Today at The Annenberg School for Communication, Penn University I`m gonna present my work on “Wilada min al-khasira” (Birth from the Waist) season three.

I`m posting the abstract of the talk here below, hopefully this should be published very soon. I`ll make sure to share info and links here.



This colloquium looks at the political economy of cultural production in Syria and at the power relations that shape it, within the country and in the broader Arab region; discussing how they might shift, recombine and adapt in the context of a three year old uprising turned into an armed conflict.

“Wilada min al-Khasira” (Birth from the Waist) Part Three – a Syrian TV drama from the 2013 Ramadan season – offers a privileged site for the analysis of these power relations, both for its plot which revolves around a peaceful protest movement soon turned into an armed struggle between corrupted and obscure powers, and for its exceptional context of production, where Syrian drama makers have to act simultaneously as observers and participants to events that are still unfolding.

In particular, the talk looks at the multiple strategies employed by these drama makers to cope with the complexity of a cultural text that aims at reaching out to a broad domestic audience with opposed views and contrasting positions vis-a-vis the responsibilities of the crisis in Syria and its possible solutions. Yet, at the same time, it has to operate as a commodity to be acquired by Gulf buyers and consumed on the Pan Arab market. Syrian drama makers have to engage with the multiple consumers of the cultural texts they produce by constantly shifting between the domestic and regional layer, where the relationship between Syrian and Gulf political elites has dramatically reconfigured as a result of Syria`s uprising. They are faced with the necessity of mediating between their need to survive both financially, as players in a profit-oriented market; and as citizens, in a country where the daily violence of the civil war and a stronger security grip have made life unbearable.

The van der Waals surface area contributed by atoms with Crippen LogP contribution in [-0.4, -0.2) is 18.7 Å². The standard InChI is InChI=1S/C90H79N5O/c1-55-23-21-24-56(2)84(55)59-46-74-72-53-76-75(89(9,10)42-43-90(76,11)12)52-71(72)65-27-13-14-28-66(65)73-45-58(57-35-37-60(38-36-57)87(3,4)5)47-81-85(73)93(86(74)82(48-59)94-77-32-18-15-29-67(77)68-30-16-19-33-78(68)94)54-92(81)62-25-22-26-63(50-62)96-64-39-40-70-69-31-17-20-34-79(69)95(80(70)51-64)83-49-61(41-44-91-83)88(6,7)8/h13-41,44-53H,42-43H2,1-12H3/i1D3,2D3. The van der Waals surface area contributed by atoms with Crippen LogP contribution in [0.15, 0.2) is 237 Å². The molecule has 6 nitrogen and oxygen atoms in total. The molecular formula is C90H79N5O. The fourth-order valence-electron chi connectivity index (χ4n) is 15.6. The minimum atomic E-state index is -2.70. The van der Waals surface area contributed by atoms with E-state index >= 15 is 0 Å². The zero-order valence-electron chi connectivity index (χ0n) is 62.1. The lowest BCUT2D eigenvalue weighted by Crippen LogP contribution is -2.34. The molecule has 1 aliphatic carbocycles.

Dr. Della Ratta will argue that, while trying to cope with its multiple identities and consumption sites, “Wilada min al-Khasira” fails to fulfill the promise of edginess that the previous two seasons of the TV serial and the first episodes of part three seemed to suggest. In its efforts to reach out to several audiences and to serve both as a commodity and as a venue for contrasted visions of the nation and of a national project to come together, “Wilada min al-Khasira” ends up sending ambivalent messages shaped on a phony patriotism and a romanticized idea of the “people” as the only way out from a crisis where the parties are equally corrupt, violent, and driven by personal and material interests.

To this extent, “Wilada min al-Khasira” is unlikely to be described as a post-uprising serial, as it fails to suggest novel ways of thinking and looking at cultural products in the context of political unrest. On the contrary, this TV drama seems to reproduce a pattern in Syrian cultural production towards “tanwir” – enlightening the masses and driving social progress through edgy media content – which has failed to fulfill its promise of reformism; as much as the Syrian president’s much promoted vision of gradual political reforms seems to have succumbed to a security-minded strategy vis-a-vis the crisis. Yet, the research interest in “Wilada min al-Khasira” lies precisely in its unpacking the ambivalence of “tanwir”  and of Bashar al-Assad`s era, and reflecting the frustrations of Syrian cultural producers for having failed ideas of unity, multiculturalism, non-sectarianism, that were widely promoted in the past decade through seemingly progressive media content.



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